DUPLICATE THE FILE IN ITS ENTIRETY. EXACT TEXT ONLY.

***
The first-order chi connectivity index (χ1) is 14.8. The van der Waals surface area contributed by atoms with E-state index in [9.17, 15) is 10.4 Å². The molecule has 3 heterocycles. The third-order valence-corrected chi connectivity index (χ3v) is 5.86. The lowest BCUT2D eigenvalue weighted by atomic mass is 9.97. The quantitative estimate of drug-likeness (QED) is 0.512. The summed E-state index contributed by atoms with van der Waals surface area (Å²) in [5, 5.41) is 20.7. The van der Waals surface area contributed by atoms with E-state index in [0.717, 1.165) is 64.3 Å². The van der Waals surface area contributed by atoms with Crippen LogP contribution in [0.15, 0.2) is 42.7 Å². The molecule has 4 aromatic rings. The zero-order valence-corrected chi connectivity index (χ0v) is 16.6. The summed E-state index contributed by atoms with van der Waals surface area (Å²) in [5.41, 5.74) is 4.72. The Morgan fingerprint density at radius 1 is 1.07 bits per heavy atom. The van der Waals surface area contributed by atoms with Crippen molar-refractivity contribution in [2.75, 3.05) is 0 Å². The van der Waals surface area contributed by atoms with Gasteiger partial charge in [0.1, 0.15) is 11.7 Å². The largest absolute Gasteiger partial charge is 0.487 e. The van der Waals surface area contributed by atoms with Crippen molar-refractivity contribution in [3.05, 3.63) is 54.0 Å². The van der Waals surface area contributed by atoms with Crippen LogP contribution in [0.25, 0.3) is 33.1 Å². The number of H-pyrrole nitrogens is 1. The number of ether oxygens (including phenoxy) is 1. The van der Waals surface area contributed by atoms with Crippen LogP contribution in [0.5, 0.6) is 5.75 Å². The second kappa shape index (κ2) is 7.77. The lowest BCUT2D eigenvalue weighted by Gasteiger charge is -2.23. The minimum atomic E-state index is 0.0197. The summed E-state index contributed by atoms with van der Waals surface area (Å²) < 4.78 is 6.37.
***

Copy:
The first-order chi connectivity index (χ1) is 14.8. The van der Waals surface area contributed by atoms with E-state index in [9.17, 15) is 10.4 Å². The molecule has 3 heterocycles. The third-order valence-corrected chi connectivity index (χ3v) is 5.86. The lowest BCUT2D eigenvalue weighted by atomic mass is 9.97. The quantitative estimate of drug-likeness (QED) is 0.512. The summed E-state index contributed by atoms with van der Waals surface area (Å²) in [5, 5.41) is 20.7. The van der Waals surface area contributed by atoms with E-state index in [0.717, 1.165) is 64.3 Å². The van der Waals surface area contributed by atoms with Crippen LogP contribution in [0.15, 0.2) is 42.7 Å². The molecule has 4 aromatic rings. The zero-order valence-corrected chi connectivity index (χ0v) is 16.6. The summed E-state index contributed by atoms with van der Waals surface area (Å²) in [5.41, 5.74) is 4.72. The Morgan fingerprint density at radius 1 is 1.07 bits per heavy atom. The van der Waals surface area contributed by atoms with Crippen molar-refractivity contribution in [2.75, 3.05) is 0 Å². The van der Waals surface area contributed by atoms with Gasteiger partial charge in [0.1, 0.15) is 11.7 Å². The largest absolute Gasteiger partial charge is 0.487 e. The van der Waals surface area contributed by atoms with Crippen molar-refractivity contribution in [3.05, 3.63) is 54.0 Å². The van der Waals surface area contributed by atoms with Crippen LogP contribution in [0.25, 0.3) is 33.1 Å². The number of H-pyrrole nitrogens is 1. The number of ether oxygens (including phenoxy) is 1. The van der Waals surface area contributed by atoms with Crippen LogP contribution in [0.5, 0.6) is 5.75 Å². The second kappa shape index (κ2) is 7.77. The lowest BCUT2D eigenvalue weighted by Gasteiger charge is -2.23. The minimum atomic E-state index is 0.0197. The summed E-state index contributed by atoms with van der Waals surface area (Å²) < 4.78 is 6.37.